Harder Faster Deeper
Generally speaking these days I'm clear across the spectrum from my subject-line here: give me slow, long, grandly pulsating songs over pretty much anything else right now. But I couldn't find the Om record I wanted to write about this morning, so I decided to play the new Cretin album Freakery instead. I'd like to share my innermost feelings with you about this record, only I don't have any innermost feelings about it. I just have a gut reaction, and that reaction is "holy fuck."
The perennial problem in any genre is what to do after the extremes get exhausted. Cultrually, we Americans tend to think that the answer is "create new extremes, then exceed those!" but both De Sade and Blanchot have demonstrated that this is a losing battle: the returns don't just diminish over time, they eventually reach an absolute zero, which in itself is pretty interesting but is the exact opposite of the point toward which all extremes strive, i.e., excess. An extreme eventually satiates itself, and when this occurs in a given genre, it stagnates. As it happens, I think that a lot of the interesting stuff goes on after stagnation has set in, but that's tangential to my point here.
In metal, everything went stagnant several years ago; since then, death & black metal bands have made a few definitive albums that've completely disappeared into the void, and the genre has soldiered gamely along, production techniques becoming so codified that the difference between metal and the pop charts often seems more a matter of degree than of type. Meanwhile, grind bands keep the faith, having long ago run out of limits to transgress and lacking the genre-narrative hook that allows twice-yearly articles about death metal or black metal or metalcore bands to run in publications both indie & mainstream(o). Which is fair: Torture Killer put out an album recently that peeled paint off the walls, but what was there to say about it? "Holy shit, this smokes"?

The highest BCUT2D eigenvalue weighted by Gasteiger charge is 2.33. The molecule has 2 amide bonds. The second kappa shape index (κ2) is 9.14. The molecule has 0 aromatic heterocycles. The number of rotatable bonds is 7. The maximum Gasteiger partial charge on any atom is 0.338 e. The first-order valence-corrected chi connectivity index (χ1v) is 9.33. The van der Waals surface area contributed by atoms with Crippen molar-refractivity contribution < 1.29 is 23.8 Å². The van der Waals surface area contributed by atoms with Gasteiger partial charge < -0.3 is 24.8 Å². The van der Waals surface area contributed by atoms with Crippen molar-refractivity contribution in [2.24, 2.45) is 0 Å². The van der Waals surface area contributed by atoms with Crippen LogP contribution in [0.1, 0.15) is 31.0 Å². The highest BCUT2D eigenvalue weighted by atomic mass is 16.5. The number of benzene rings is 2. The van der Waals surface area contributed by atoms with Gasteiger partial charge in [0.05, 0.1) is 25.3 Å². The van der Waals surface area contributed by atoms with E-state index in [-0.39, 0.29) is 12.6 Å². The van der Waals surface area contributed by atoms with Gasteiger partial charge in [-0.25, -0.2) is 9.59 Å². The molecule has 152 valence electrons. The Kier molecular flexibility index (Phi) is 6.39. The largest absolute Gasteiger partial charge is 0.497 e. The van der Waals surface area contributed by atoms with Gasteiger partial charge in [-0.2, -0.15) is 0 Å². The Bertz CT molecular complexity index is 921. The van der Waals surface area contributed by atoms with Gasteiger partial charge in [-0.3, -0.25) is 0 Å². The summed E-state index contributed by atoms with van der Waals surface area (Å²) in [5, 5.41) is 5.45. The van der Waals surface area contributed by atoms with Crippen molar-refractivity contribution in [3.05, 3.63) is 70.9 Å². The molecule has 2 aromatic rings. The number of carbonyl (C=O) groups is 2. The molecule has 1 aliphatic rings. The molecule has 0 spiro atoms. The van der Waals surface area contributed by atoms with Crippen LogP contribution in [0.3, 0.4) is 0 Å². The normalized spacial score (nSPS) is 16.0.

Well: yes, actually. And so with the new Cretin, which at some points sound like Slayer's Haunting the Chapel only faster & with a little less echo effect everywhere except on the drums, where it's been - bang! - kicked up a goddamn notch. I'm pretty sure Cretin are singing about "some foul shit," to borrow a phrase from R. Kelly - "Daddy's Little Girl" seems to be about a guy who spends his college tuition on a sex change, and there's not much more you need to know about songs with titles like "Uni-Tit," "Walking a Midget," or (and here I confess ignorance, but imagination is worse than knowledge) "Cook the Cupcake." There's a good possibility that if I had a lyric sheet to hand, I'd be offended. But I don't have a lyric sheet: I just have the stereo, which sounds like it's processing old thrash records through a grind-o-matic. This is especially great when the vocalist starts howling "fuck you" (or maybe "fuck yeah") and "oh, oh, oh" at the end of "Profane," the album's last track. It doesn't break any new ground; it should surprise exactly no-one; it eschews the bright glimmer of metalcore production, yet isn't as see-how-kult-we-R about its reduced fidelity as some black metal bands I could name. On the year, I'm still holding up the new Krisiun against all enemies foreign & domestic: it has yet to get old. But Freakery is like a good eight-bit video game title, in that it's a good deal more fun than a lot of more forward-looking stuff. Over the past couple of years this has been true enough across several genres that I'm almost tempted to advance a theory about it: some correlative between a shrinking spotlight & intensity of output, maybe, only there'd have to be another axis relating specifically to genres that have already undergone one or two rise-and-fall moments. This grand unification revivalist theory of creative regeneration will have to wait, though. Listen to Cretin in the meantime. They shred like a hungry crazy dude with scissors for teeth.
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